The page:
Legislature OKs nursing home transfer
Party-line vote passes Valley View to unregulated private entity for possible sale
Elderly Valley View residents came out in wheelchairs to join hundreds of others in an urgent plea to protect their nursing home. (Photo by Edie Johnson)
From left: John Vero (R-Chester), James M. Kulisek (D-Newburgh), and Myrna Kemnitz (D-Monroe).
From left: Stephen Brescia (R-Montgomery), Chairman of the Legislature; Antoinette Reed, Legislative Attorney; and Jeffrey Berkman (D-Middletown). (Photo by Ginny Privitar)
Michael Amo (I-Central Valley), Independence Party Leader; and Jean Ramppen, legislative clerk. (Photo by Ginny Privitar)
HOW THEY VOTED
Votes for transfer:
L. Stephen Brescia (R-Montgomery), Chairman of the Legislature
Melissa Bonacic (R-New Hampton), Legislative Majority Leader
Michael Amo (I-Central Valley), Independence Party Leader
Paul Ruszkiewicz (R-Pine Island)
Curlie W. Dillard (D-Newburgh)
Katie Bonelli (R-Blooming Grove)
Barry Cheney (R-Warwick)
John S. Vero (R-Chester)
Kevin W. Hines (R-Cornwall)
Dennis W. Simmons (R-Port Jervis)
James DiSalvo (R-Highland Falls)
Leigh J. Benton (R-Newburgh)
Votes against transfer:
Jeffrey Berkman (D-Middletown), Legislative Minority Leader
Michael Anagnostakis (R-Newburgh)
Christopher W. Eachus (D-New Windsor)
Myrna Kemnitz (D-Monroe)
Michael D. Paduch (D-Middletown)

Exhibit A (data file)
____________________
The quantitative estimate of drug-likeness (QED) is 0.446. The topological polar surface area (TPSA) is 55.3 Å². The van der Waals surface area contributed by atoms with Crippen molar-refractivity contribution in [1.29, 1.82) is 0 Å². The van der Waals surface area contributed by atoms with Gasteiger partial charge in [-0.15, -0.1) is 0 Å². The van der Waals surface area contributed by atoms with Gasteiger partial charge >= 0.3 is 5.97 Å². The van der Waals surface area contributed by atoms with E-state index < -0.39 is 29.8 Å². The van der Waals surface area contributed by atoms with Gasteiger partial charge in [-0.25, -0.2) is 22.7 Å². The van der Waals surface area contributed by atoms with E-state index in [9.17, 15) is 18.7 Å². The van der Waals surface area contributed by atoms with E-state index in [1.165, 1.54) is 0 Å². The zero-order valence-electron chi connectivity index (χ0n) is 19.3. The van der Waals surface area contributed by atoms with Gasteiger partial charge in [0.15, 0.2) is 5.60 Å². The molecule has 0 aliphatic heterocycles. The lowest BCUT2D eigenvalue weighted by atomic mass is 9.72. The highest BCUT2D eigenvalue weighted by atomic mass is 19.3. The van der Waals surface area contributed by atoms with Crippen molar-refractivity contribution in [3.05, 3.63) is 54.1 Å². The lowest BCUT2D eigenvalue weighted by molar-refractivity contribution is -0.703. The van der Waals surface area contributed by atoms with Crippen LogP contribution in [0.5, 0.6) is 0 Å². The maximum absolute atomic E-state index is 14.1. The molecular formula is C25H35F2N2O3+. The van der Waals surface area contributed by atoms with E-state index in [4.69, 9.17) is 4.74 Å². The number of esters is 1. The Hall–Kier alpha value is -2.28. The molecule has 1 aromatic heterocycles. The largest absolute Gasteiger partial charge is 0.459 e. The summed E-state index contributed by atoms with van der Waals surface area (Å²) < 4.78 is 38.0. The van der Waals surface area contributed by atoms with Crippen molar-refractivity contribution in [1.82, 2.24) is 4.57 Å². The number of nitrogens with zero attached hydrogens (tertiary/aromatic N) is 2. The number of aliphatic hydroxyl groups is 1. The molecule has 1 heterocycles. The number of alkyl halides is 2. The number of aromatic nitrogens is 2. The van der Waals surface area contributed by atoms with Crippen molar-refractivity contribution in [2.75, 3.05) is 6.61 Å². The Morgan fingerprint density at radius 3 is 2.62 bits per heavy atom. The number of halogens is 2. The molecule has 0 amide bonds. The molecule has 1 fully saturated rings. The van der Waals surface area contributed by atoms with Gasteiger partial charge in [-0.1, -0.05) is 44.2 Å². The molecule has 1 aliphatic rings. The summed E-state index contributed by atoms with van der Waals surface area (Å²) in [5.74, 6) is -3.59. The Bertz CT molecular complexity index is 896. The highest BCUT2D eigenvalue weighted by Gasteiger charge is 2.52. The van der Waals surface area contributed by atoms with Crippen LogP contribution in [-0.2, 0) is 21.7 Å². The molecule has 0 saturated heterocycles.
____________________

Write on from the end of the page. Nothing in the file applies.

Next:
Roseanne Sullivan (D-Circleville)
Matthew A. Turnbull (D-Hamptonburgh)
Shannon Wong (D-Goshen)
James M. Kulisek (D-Newburgh)
By Edie Johnson
GOSHEN — Valley View nursing home is on its way out of county hands, with the legislature's decision Wednesday night to pass the county-owned nursing home off to a Local Development Corporation.
LDCs are private entities without oversight that the state comptroller, Thomas DiNapoli, says are subject to "waste, fraud and abuse." Still, the new county executive, Steve Neuhaus, who campaigned on working with the new administration to keep the home open, swiftly reversed course after he was elected and accomplished what his predecessor, Edward Diana, was unable to do in two years of battles with the legislature and the courts. A public hearing on Friday night, attended by more than 600 supporters of the nursing home, was not enough to sway the legislature to their side. Nor did concessions by the labor union help, or the fact that the nursing home's expenses were reduced by millions of dollars over the past year under its new administration, which is seeking savings of millions more (please see related articles).
Massive turnout supports Valley View
GOSHEN — The county legislature presided over a five-hour public hearing on April 4 that brought out more than 600 Valley View supporters who want the nursing home kept in county hands.
About 30 Valley View nursing home residents attended in wheelchairs. Many town supervisors and council members gave their support, along with veterans, Valley View workers past and present, and many citizens whose relatives had stayed at Valley View or were still residents.
Descendants of the family that originally deeded the property to the county for the benefit of Orange County came up from Point Pleasant, N.J., to object to the LDC transfer. They said their lawyer will review the deed and, if the county persists with its transfer plans, take legal action to have the land revert back to the family.
Attorney Michael Sussman of Chester said the proposed transfer to an LDC would accomplish nothing except cause litigation (his full comments are provided separately on page 12).